2 Cor 6:1-10 / Matthew 5:38-42
There is a prayer that goes like this: Lord, teach me to be generous. Teach me to serve you as you deserve; to give and not to count the cost, to fight and not to heed the wounds, to toil and not to seek for rest, to labour and not to ask for reward, save that of knowing that I do your will.
To say that kind of prayer is certainly like "asking for it", in the sense that it is not a prayer to get something but a prayer of total giving.
That prayer is composed by St. Ignatius of Loyola, the founder of the Jesuits, and he calls it the "Prayer for generosity".
But we might think it is a prayer that we probably would not want to say. Because it takes too much to give and not to count the cost, to fight and not to heed the wounds, to toil and not to seek for rest, to labour and not to ask for reward.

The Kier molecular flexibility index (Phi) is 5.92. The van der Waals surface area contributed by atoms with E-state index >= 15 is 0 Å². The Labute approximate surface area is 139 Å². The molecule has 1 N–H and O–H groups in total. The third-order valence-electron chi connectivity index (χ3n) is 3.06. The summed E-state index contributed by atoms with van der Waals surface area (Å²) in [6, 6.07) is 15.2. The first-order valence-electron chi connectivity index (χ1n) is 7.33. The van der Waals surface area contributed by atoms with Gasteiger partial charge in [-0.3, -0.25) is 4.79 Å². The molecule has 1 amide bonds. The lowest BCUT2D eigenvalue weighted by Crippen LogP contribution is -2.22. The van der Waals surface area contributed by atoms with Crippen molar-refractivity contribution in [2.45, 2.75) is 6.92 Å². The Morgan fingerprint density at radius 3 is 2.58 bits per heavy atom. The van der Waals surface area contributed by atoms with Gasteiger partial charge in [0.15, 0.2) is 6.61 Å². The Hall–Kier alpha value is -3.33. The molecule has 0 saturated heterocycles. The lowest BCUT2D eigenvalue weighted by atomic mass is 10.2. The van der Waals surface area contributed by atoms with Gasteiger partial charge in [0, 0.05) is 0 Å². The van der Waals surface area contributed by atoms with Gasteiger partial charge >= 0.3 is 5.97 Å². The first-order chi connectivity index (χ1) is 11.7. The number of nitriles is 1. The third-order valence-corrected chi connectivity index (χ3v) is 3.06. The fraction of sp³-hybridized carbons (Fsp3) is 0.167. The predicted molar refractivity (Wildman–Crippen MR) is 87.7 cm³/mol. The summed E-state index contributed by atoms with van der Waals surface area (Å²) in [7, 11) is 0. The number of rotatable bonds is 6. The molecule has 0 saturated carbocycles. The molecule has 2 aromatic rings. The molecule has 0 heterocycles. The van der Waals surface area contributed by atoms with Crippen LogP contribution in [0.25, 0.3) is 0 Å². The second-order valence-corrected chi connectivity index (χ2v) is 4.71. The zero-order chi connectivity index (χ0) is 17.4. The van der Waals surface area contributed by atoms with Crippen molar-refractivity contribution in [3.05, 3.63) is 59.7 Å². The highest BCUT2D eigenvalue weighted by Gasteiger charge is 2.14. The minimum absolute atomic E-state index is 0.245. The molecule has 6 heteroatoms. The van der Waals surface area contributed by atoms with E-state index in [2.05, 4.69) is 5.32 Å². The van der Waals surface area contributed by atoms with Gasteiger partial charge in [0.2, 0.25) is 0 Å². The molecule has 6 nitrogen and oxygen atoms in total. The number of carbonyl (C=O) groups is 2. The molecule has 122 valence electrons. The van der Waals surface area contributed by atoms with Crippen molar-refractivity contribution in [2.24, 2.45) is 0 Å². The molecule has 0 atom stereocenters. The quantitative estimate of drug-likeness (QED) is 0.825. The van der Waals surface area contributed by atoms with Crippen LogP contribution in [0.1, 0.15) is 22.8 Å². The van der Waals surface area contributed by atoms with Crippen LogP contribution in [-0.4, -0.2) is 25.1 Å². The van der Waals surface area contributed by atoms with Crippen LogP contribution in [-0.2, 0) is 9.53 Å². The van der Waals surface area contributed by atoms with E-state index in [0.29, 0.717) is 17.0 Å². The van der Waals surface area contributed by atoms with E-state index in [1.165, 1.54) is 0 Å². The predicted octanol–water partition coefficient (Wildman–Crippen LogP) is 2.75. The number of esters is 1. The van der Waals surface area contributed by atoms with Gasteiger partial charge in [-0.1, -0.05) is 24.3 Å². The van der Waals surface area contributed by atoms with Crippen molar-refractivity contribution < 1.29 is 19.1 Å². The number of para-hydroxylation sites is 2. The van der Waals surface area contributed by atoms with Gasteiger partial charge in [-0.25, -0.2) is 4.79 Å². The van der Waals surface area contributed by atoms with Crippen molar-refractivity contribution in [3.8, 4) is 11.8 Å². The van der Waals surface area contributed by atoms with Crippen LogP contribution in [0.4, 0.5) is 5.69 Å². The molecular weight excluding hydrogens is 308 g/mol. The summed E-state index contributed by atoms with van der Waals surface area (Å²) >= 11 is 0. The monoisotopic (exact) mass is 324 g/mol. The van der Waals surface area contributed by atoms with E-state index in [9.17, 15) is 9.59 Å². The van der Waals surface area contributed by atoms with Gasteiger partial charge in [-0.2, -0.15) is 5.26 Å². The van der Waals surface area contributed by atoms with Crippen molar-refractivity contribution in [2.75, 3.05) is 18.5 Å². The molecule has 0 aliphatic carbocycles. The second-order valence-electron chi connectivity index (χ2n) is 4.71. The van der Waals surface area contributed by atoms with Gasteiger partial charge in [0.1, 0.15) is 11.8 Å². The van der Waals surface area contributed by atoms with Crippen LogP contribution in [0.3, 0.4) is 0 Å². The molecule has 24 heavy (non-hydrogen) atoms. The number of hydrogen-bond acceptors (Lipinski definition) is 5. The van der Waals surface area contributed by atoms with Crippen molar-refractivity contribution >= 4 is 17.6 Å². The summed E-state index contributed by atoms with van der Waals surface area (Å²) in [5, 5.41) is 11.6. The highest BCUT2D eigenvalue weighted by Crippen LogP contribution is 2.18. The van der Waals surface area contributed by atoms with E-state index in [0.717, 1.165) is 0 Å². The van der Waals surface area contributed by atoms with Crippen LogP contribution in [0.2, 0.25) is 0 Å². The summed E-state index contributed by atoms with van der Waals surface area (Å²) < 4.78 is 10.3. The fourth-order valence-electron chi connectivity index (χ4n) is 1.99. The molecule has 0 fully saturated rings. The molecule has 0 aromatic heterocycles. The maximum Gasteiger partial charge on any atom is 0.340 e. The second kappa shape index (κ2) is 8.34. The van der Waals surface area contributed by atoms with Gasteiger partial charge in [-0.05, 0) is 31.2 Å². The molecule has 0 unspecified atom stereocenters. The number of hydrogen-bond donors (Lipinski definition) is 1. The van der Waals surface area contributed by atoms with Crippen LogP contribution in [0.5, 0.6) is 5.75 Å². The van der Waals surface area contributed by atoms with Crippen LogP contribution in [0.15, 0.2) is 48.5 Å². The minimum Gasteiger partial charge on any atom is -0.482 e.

But that prayer of St. Ignatius is similar to what St. Paul is saying in the 1st reading: We prove we are servants of God by great fortitude in times of suffering: in times of hardship and distress; when we are flogged, or sent to prison, mobbed; labouring, sleepless, starving.
St. Paul was able to say all that because of the grace that he had received from God and he was begging the Corinthians not to neglect the grace that they had received.
Because it will be by the grace of God that they will be able to receive the help from God to overcome all trials and difficulties and also to receive the salvation from God.
The grace of salvation will enable to have the spirit of generosity such that we can offer the other cheek and to go the extra mile.
When we have received the grace of salvation, we will be truly generous, and we will give and not count the cost, fight and not heed the wounds, toil and not seek for rest, to labour and not ask for reward.
The only thing we will ask for is to serve the Lord and to do His will.